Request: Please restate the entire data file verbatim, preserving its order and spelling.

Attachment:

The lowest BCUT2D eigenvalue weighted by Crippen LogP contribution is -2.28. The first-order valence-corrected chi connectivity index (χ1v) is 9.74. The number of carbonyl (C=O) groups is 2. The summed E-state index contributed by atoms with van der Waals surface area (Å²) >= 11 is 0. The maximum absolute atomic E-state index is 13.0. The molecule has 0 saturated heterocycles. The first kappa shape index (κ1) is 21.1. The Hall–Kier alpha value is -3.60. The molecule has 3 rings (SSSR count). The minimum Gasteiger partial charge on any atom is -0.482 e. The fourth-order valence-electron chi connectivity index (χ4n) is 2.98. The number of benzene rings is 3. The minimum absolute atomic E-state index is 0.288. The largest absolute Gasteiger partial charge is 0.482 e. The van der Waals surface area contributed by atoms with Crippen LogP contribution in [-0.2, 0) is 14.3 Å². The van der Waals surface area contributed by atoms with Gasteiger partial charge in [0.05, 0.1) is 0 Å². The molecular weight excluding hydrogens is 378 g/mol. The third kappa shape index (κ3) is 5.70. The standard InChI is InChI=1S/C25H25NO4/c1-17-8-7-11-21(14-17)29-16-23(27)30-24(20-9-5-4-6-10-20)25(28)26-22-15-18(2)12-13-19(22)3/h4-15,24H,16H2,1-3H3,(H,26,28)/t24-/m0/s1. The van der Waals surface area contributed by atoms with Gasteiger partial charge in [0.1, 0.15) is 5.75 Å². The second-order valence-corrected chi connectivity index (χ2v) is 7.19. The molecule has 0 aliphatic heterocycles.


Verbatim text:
The lowest BCUT2D eigenvalue weighted by Crippen LogP contribution is -2.28. The first-order valence-corrected chi connectivity index (χ1v) is 9.74. The number of carbonyl (C=O) groups is 2. The summed E-state index contributed by atoms with van der Waals surface area (Å²) >= 11 is 0. The maximum absolute atomic E-state index is 13.0. The molecule has 0 saturated heterocycles. The first kappa shape index (κ1) is 21.1. The Hall–Kier alpha value is -3.60. The molecule has 3 rings (SSSR count). The minimum Gasteiger partial charge on any atom is -0.482 e. The fourth-order valence-electron chi connectivity index (χ4n) is 2.98. The number of benzene rings is 3. The minimum absolute atomic E-state index is 0.288. The largest absolute Gasteiger partial charge is 0.482 e. The van der Waals surface area contributed by atoms with Crippen LogP contribution in [-0.2, 0) is 14.3 Å². The van der Waals surface area contributed by atoms with Gasteiger partial charge in [0.05, 0.1) is 0 Å². The molecular weight excluding hydrogens is 378 g/mol. The third kappa shape index (κ3) is 5.70. The standard InChI is InChI=1S/C25H25NO4/c1-17-8-7-11-21(14-17)29-16-23(27)30-24(20-9-5-4-6-10-20)25(28)26-22-15-18(2)12-13-19(22)3/h4-15,24H,16H2,1-3H3,(H,26,28)/t24-/m0/s1. The van der Waals surface area contributed by atoms with Gasteiger partial charge in [0.1, 0.15) is 5.75 Å². The second-order valence-corrected chi connectivity index (χ2v) is 7.19. The molecule has 0 aliphatic heterocycles.